Heterogeneity of Melanoma Cell Responses to Sleep Apnea-Derived Plasma Exosomes and to Intermittent Hypoxia
Sanz Rubio, David
Marin, José M.
Martinez-Garcia, Miguel A.
Sanchez de la Torre, Manuel
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Obstructive sleep apnea (OSA) is associated with increased cutaneous melanoma incidence and adverse outcomes. Exosomes are secreted by most cells, and play a role in OSA-associated tumor progression and metastasis. We aimed to study the effects of plasma exosomes from OSA patients before and after adherent treatment with continuous positive airway pressure (CPAP) on melanoma cells lines, and also to identify exosomal miRNAs from melanoma cells exposed to intermittent hypoxia (IH) or normoxia. Plasma-derived exosomes were isolated from moderate-tosevere OSA patients before (V1) and after (V2) adherent CPAP treatment for one year. Exosomes were co-incubated with three3 different melanoma cell lines (CRL 1424; CRL 1619; CRL 1675) that are characterized by genotypes involving different mutations in BRAF, STK11, CDKN2A, and PTEN genes to assess the effect of exosomes on cell proliferation and migration, as well as on pAMK activity in the presence or absence of a chemical activator. Subsequently, CRL-1424 and CRL-1675 cells were exposed to intermittent hypoxia (IH) and normoxia, and exosomal miRNAs were identified followed by GO and KEG pathways and gene networks. The exosomes from these IH-exposed melanoma cells were also administered to THP1 macrophages to examine changes in M1 and M2 polarity markers. Plasma exosomes from V1 increased CRL-1424 melanoma cell proliferation and migration compared to V2, but not the other two cell lines. Exposure to CRL-1424 exosomes reduced pAMPK/tAMPK in V1 compared to V2, and treatment with AMPK activator reversed the effects. Unique exosomal miRNAs profiles were identified for CRL-1424 and CRL-1675 in IH compared to normoxia, with six miRNAs being regulated and several KEGG pathways were identified. Two M1 markers (CXCL10 and IL6) were significantly increased in monocytes when treated with exosomes from IH-exposed CRL-1424 and CRL-1625 cells. Our findings suggest that exosomes from untreated OSA patients increase CRL-1424 melanoma malignant properties, an effect that is not observed in two other melanoma cell lines. Exosomal cargo from CRL-1424 cells showed a unique miRNA signature compared to CRL-1675 cells after IH exposures, suggesting that melanoma cells are differentially susceptible to IH, even if they retain similar effects on immune cell polarity. It is postulated that mutations in STK-11 gene encoding for the serine/threonine kinase family that acts as a tumor suppressor may underlie susceptibility to IH-induced metabolic dysfunction, as illustrated by CRL1424 cells.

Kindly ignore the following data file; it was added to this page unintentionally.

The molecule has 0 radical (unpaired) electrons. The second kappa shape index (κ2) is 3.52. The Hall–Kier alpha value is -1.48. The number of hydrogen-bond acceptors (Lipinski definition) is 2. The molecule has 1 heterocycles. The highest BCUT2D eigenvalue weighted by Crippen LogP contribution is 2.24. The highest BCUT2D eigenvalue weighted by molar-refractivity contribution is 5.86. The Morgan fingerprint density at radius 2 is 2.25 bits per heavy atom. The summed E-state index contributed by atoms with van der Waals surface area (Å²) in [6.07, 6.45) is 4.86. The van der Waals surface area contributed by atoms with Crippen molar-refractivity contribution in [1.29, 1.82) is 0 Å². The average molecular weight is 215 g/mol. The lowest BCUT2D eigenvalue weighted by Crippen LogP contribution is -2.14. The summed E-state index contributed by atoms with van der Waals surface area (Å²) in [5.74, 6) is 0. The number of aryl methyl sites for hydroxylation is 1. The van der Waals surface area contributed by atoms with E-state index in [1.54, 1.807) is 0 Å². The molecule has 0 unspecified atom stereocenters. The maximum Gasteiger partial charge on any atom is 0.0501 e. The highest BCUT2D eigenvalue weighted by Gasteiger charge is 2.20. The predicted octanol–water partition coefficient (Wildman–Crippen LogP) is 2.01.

Is part ofCancers, 2021, núm. 13, 4781
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